Page  244 ï~~Representation of Jazz Piano Knowledge Using a Deductive Object-Oriented Approach Keiji Hirata NTT Basic Research Laboratories hirata~nefertiti. brl. ntt. jp http://www brl. nt. jp/people/hirata This paper presents a method for representing jazz piano knowledge that is based on the deductive object-oriented (DOO) approach. One of the motivations behind this research is the desire to clarify which elements of musical knowledge can be handled by our current knowledge processing (KP) techniques and which problems should be challenged in order to develop more practical KP techniques. The paper demonstrates how naturally and rationally the DOO framework can capture musical entities, concepts and relations. Also reported are the preliminary results of an experimental system. 1 Introduction A fundamental problem in designing an intelligent musical system is the construction of a framework that can properly represent and manipulate musical knowledge. Since music is one manifestation of human knowledge activity and is not a special target of knowledge processing (KP), it is supposed that general-purpose KP schemes that have been investigated to date are applicable to building intelligent musical systems. This research[3] [4] aims at formalizing some part of musical knowledge, using computer science and hibits how naturally and rationally the DOO framework can represent musical entities, concepts and relations. This research focuses not on the physical aspects of music, but rather on musical KP based on symbolic manipulation; thus, we assume that a note is atomic. The following examples employ jazz piano knowledge on the presumption that this style may be popular and familiar to a large segment of the readership. 2.1 Object artificial intelligence terminologies as much as pos- In our DOO framework, every real musical entity sible. It will lead to clarifying which elements of and concept is represented as an object; e.g., the musical knowledge can be handled by our current note C, the note C5, major scale, a set of notes KP techniques and which problems need to be chal- {G,B,D,F} (which could be called a chord), a chord lenged in order to develop more practical KP tech- symbol sequence, such as D,7+7--+ C---Cmaj7, and a niques. The author thinks that a deductive object- polyphonic melody are all considered to be indioriented (DOO) approach[6][8] is noteworthy among vidual objects. Our framework introduces a notaKP techniques, since this approach provides desir- tion for representing an object: c(11=t, Â~ l=t.* ), able properties: expandability, flexibility, robust- where c stands for a class name or a basic object, li ness and a theoretical basis. an attribute name, and vi an attribute value. This Through examining musical knowledge represen- notation can be regarded as an extension of a predtation based on the DOO framework, we hope to icate c(vl,...,vn). For example, the note C5, (the develop a programming language for musical KP. pitch is C, and the octave position is 5th) is repreTo facilitate design of the language, this paper dis- sented as note(pitch=C, octave=5), and the chord cusses by what primitives and operations musical symbol G7 by chord-symbol(root=G,name=7). This knowledge should be represented. Next, an exper- term representation is used as an object identifier; imental system is built to show the advantages of that is, every musical entity and concept is uniquely this approach. Last, the perspectives and problems identified by the corresponding term representation. are described. Of course, it is possible that C5 itself can serve as a basic object; such a decision depends on the situ2 ation and the person describing the knowledge. 2 Representing Miusical Knowl- Another important and useful data structure in edge KP is the set. A set is used to represent a collection to which objects having similar properties belong. Musical concepts and entities are linked to each For example, a chord is usually defined as three or other by various relations in our minds. This net- more tones sounded simultaneously, and it is natuwork can be viewed as a knowledge structure, which ral that a chord is viewed as a set of note objects; has evolved through knowledge activities such as the chord of C, E, G is represented by {C,E,G}. learning and practice. The DOO framework,in com- Note that our framework treats a set as an object. parison, provides universal methods for representing real-world entities, in which the key notions are object, relation and deductive rule. This section ex Hirata 244 ICMC Proceedings 1996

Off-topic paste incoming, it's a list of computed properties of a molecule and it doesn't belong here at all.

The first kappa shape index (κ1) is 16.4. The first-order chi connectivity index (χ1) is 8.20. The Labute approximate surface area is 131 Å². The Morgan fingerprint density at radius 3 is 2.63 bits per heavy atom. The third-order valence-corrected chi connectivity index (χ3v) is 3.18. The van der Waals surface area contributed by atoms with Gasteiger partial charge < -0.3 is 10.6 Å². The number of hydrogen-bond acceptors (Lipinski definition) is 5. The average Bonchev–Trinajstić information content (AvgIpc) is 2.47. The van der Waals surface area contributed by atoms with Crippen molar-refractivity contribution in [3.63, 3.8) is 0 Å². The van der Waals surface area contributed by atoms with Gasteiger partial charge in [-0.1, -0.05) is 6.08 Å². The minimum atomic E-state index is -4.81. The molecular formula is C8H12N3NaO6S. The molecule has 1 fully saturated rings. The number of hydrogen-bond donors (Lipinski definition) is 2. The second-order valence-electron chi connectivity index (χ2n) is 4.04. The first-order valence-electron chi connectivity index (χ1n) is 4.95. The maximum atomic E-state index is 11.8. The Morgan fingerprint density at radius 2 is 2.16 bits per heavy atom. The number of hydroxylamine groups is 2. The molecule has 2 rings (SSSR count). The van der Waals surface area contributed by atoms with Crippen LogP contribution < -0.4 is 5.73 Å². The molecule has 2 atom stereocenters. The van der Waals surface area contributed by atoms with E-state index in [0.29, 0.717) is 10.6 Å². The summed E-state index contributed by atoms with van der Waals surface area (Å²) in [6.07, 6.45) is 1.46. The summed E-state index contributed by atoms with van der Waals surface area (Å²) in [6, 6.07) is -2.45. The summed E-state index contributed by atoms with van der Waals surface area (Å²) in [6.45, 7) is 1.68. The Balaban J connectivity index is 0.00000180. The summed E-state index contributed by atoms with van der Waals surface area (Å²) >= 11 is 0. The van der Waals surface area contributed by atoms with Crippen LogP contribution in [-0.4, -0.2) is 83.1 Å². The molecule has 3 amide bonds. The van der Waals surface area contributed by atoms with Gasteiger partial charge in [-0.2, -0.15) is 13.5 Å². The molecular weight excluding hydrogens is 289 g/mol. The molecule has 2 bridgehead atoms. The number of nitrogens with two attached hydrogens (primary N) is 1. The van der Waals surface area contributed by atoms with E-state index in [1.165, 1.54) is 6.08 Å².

Page  245 ï~~2.2 Subsumption Relation Example 2.1: Let us consider the representations of notes. A musician may have various images in terms of a note: e.g., a real note C5 (whose MIDI note number is 60), the pitch C, and the notion of a note (a note class) (Fig. 1). It is possible to say C5 C Note Figure 1: Various notions of a note that C5 is C and C is a note. In the figure, from left to right, abstraction goes, and, inversely, concretion does. In other words, the abstraction corresponds to climbing up for superclass, and the concretion for subclass. This relation is organized in the so-called isa hierarchy or class hierarchy. Example 2.2: Minor scales appear in three forms: natural minor, melodic minor, and harmonic minor. For example, when we speak of a natural minor scale, that merely means a proper series of whole and half steps, and not a series of note symbols. By providing a key tone, the natural minor scale a series of note symbols is obtained. (Fig. 2). Here, the Minor Scale Natural Melodic Harmonic /1\.. /1\H... /l\,C Natural C Melodic C Harmonic CO Natural CO Melodic C# Harmonic Figure 2: Hierarchy of minor scales hierarchy of the minor scales is represented by the subclass relation or class membership. Example 2.3: Suppose that there is a chord of C, E, G, Bb. Since this chord includes a tritone (the interval of the augmented 4th between E and Bb), it sounds like a dominant 7th. Actually, this E, G and Bb can be regarded as a subclass of the chord of E and Bb. Notation: The relations that we have examined so far are: isa, subclass, class membership, and inheritance. A common property of these relations is that they work between two objects that are quite similar to each other, but differs slightly; that is, the two objects belong to similar categories. Therefore, to represent these relations as a whole, our framework introduces a subsumption relation denoted by E. Intuitively, "instantiated E abstracf' is stated. The examples are as follows: note(pitch=C,octave = 5) E note(pitch=C) C note, C Natural Minor Scale C Natural Minor Scale E Minor Scale, and {C,E,G,Bb} E {E,B1}. Note that E is a partial ordering. In the above example, the so-called Smyth ordering [8] is used between chords. But the author thinks that, from the musical KP point of view, our framework poperly should use not only the Smyth ordering but also the Hoare ordering. 2.3 Extrinsic Attribute Relation Unlike the subsumption relation, an extrinsic attribute relation connects two objects that belong to distinct categories. Example 2.4: The statement a chord symbol of the chord of F and B is G7 or Db7 is represented by the expression chord(notes= { F,B}).chord.symbols= {G7,Db7}, and is depicted in Fig. 4. In general, the expression I chord(notes={F,B}) --- {G7,D7} chord-symbols Figure 4: Extrinsic attribute relation p.1 = q means that the value of the p's 1 attribute is the q object. Note that extrinsic attribute relations do not change its object identity. Fig. 5 shows a more complicated example. For space efficiency, in the figure, n is an abbreviation of note, p pitch, o octave, d degree, and cs chord-symbols. Chord (A) is relativized with respect to its root note F2, and, as a result, (B) is obtained. While (A) is a set of notes represented by pitch and octave, (B) consists of the root note and a set of notes represented by degree. Since chords (A) and (B) are different, the extrinsic attribute relations relative and absolute link them to each other. The extrinsic attribute relations chord..symbols and voicing link (B) and (c). An experimental system described later actually uses the extrinsic attribute relations for associating with quartal, tritone, scale, triad and so on. In the context of Ref. [8], the attributes used for part of an object identifier (Section 2.1) are distinctively called intrinsic attributes, and only an object Inheritance of Harmony A m An Figure 3: Inheritance of dominant 7th harmony chord may be represented by the chord symbol C7. Thus, we can say that the chord of C, E, G and Bb inherits the dominant 7th property from the chord of E and Bb (Fig. 3). In that sense, the chord of C, ICMC Proceedings 1996 245 Hirata